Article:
That up there explained why it’s been at least a decade since I’ve been happy with a foundation, and why the hunt for one that doesn’t look like hell on me within a couple hours has been so frustrating. When I became willing to sacrifice some immediate “flawlessness” in exchange for still looking reasonably pretty hours later, by sticking with a tinted moisturizer and just a bit of spot concealing, I started feeling confident and happy with my face again.

I can totally appreciate that! I’m very cognizant of how many textures I use to conceal under eye redness and dark circles while being careful not to use products that highlight these problem areas.

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I so appreciate it when someone is honest first rather than kind or politically correct about something. You get nowhere when someone is trying to be kind or just make a sale.

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i’m having this same exact problem right now and this advice helped me so much!! i am going to start trying tinted moisturizer + concealer. thank you !! 🙂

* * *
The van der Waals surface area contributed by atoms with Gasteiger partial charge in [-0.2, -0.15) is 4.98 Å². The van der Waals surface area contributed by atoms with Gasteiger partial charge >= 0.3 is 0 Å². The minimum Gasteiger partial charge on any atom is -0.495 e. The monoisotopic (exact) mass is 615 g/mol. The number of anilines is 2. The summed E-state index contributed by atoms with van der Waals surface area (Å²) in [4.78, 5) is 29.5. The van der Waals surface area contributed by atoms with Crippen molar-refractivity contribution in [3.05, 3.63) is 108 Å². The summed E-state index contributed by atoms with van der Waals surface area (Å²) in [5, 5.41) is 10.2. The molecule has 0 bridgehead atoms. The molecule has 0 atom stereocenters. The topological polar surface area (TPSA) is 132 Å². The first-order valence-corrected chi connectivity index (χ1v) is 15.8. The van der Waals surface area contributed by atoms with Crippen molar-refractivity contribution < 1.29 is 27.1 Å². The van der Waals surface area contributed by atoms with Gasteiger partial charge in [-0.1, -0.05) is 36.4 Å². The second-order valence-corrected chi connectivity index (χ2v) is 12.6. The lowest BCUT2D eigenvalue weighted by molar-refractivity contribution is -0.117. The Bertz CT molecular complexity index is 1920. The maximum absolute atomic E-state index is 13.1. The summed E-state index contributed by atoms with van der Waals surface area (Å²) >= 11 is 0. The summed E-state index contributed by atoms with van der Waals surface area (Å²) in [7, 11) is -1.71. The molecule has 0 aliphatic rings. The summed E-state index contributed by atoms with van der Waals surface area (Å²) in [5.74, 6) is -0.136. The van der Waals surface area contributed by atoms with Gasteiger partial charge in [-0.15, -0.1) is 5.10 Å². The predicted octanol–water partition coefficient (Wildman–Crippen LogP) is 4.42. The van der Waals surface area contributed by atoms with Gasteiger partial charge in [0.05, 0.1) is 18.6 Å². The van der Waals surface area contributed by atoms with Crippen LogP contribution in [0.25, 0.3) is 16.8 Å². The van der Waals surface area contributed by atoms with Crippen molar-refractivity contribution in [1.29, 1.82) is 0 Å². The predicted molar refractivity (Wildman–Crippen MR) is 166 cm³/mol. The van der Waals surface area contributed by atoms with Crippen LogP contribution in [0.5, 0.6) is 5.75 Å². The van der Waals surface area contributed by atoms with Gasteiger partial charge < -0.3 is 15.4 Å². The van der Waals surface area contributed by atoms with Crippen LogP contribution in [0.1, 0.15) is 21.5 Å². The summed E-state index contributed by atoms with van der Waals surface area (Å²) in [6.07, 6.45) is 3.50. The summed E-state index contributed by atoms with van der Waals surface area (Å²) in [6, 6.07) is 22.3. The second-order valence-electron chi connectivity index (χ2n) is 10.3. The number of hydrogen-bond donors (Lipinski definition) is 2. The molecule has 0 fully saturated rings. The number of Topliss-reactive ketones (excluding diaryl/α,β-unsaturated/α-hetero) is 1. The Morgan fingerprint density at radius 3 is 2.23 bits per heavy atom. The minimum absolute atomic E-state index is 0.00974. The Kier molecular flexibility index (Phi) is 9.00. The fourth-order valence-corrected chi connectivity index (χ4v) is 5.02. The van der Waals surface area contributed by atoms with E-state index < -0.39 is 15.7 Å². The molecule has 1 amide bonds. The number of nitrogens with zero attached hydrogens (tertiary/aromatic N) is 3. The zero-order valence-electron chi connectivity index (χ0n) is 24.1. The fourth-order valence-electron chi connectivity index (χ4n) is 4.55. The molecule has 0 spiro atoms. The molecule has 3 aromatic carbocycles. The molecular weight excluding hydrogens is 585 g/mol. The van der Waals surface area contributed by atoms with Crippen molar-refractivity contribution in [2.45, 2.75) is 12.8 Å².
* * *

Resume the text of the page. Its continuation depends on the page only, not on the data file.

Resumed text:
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Wear whatever you want — Just don’t be oppressive! (This means no cultural appropriation, no brownface/blackface/yellowface, and tread very, very carefully when it comes to drag make-up)

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This, I think. 🙂 Wearing what I feel good about wearing. It gave me the courage to walk away from a mua and start over myself just a few days ago when I was supposed to go on stage. With Groucho Marx brows and blotchy foundation that the mua scraped off while applying blush with a terribly pokey brush? No way. 🙂 I fixed my face myself, was happy, did well.